Dr. Gabor Maté, a renowned addictions expert and best-selling author firmly believes that there is no such thing as an addictive personality. Nor, does he does think of addiction as a disease. Instead, Maté believes that addiction is deep-rooted, and stems from an individual’s need to solve a problem— typically from their earlier years. Oftentimes, these problems are related to trauma or loss.
For Maté, the question of ‘what’ drug an individual uses is therefore irrelevant. In other words, the drug in which an individual chooses to use has little to do with their addiction. Rather, the important question is how the drug makes a person feel. He told The Guardian that he believes that the things we crave (e.g., drugs) help us to escape emotional pain– providing peace of mind, a sense of control, and happiness. Although detrimental in the long run, addictive behaviour can provide short term solace. Dr. Maté states, “the primary drive is to regulate your situation to something more bearable.” Therefore, we do not have brains that are wired for addiction. Instead, they are set up for happiness. If our happiness is under attack by the unresolved traumas of our past, we then resort to addictive behaviour to restore the happiness that we yearn.
Dr. Maté has experienced both childhood trauma and addiction himself. He became a workaholic as a physician. He lived with ADHD and depression until his mid to late forties. Eventually, he began to dig deeper to uncover the root cause of his troubles. Dr. Maté was born in Budapest in 1944. Two months later, the Nazis occupied Hungary. His mother took him to a physician because he would not stop crying and the physician proclaimed that “all Jewish babies are crying.” Maté explains that this is because the child experiences what the parent experiences. Mothers were terrified, and babies were suffering. However, unlike their mothers, babies were not able to understand what the suffering was about.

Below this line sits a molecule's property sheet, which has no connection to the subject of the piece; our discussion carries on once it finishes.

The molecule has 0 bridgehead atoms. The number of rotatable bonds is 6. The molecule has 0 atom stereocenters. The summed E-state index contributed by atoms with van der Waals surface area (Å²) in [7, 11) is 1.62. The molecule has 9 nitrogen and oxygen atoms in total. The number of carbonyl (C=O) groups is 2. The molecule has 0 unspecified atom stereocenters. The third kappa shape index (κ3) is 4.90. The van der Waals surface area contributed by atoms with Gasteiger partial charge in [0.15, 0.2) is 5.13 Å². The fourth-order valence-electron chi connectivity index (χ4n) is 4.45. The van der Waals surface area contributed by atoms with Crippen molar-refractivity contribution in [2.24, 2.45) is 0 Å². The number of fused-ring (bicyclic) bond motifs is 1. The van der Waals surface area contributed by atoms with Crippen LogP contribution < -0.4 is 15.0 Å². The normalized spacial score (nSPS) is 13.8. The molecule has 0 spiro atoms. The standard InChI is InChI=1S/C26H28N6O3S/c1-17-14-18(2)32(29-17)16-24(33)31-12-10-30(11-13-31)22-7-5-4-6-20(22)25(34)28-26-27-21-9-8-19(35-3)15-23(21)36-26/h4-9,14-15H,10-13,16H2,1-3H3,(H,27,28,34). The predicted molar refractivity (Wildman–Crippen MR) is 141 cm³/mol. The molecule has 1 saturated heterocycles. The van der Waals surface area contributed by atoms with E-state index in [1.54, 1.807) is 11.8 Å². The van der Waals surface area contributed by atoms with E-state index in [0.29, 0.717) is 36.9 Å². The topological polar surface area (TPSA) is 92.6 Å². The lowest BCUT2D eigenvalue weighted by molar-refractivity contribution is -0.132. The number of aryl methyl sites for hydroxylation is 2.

Out of fear for his survival, Maté’s mother left him with a stranger as the Nazi occupation increased. He claims that this left him with a lifelong sense of loss and abandonment which affected his mental health. In turn, it impacted his own experience as a parent and his marriage. He overloaded himself with work to escape from the trauma, consequently neglecting his family.
Dr. Maté admits that it was not easy to surface the trauma. In fact, it was incredibly difficult. He recalls, “the problems for me showed up in the dichotomy between my success as a physician and my miseries as a husband and a father. There was a big gap between them, and it’s taken me a long time to work through what I needed to work through.” He recites Oscar Wilde: “pain is the path to perfection.” Indeed, fifty years later, Maté’s marriage is happier than ever.
Maté explains that self-awareness is the key. He asserts that we can address trauma and childhood issues that lure us towards addiction when we ‘wake up’ and become self-aware. Albeit, this process will certainly involve pain. Maté says the same self-awareness needs to happen in society to examine what has gone wrong in our collective psyche. Ultimately, this will correct the world’s current political mayhem and chaos.
Dr. Maté favours the idea of drug decriminalization, such like that in Portugal. In 2001, the country no longer made it illegal to possess small amounts of drugs like heroin or cocaine. Maté points to the fact that the country has seen a signification reduction of drug use, crime related to drugs, and more people seeking treatment for their addiction. To him, fundamentally, it is not the drugs being decriminalized. Instead, it is the people who are taking them. He confirms that this is a logical approach because addicts are victims of trauma, and never only bad or dangerous people.
Like any philosophical ideolog that suggests some sort of psychoanalysis or exploration of retrospective experiences, there is a proclivity to blame the parents. However, Dr Maté says that blame is not answer. “Virtually all parents do their best, and the deepest love they have is for their child.” In fact, Maté claims that one of the most rewarding aspects of his career is when a parent who has lost their child to an overdose approaches him and tells him that his book had helped them understand why it happened. Further, he is especially elated when readers tell him that his work humanizes addicts. His response: “addicts are human. The only question is, why has it taken us so long to realize that?”
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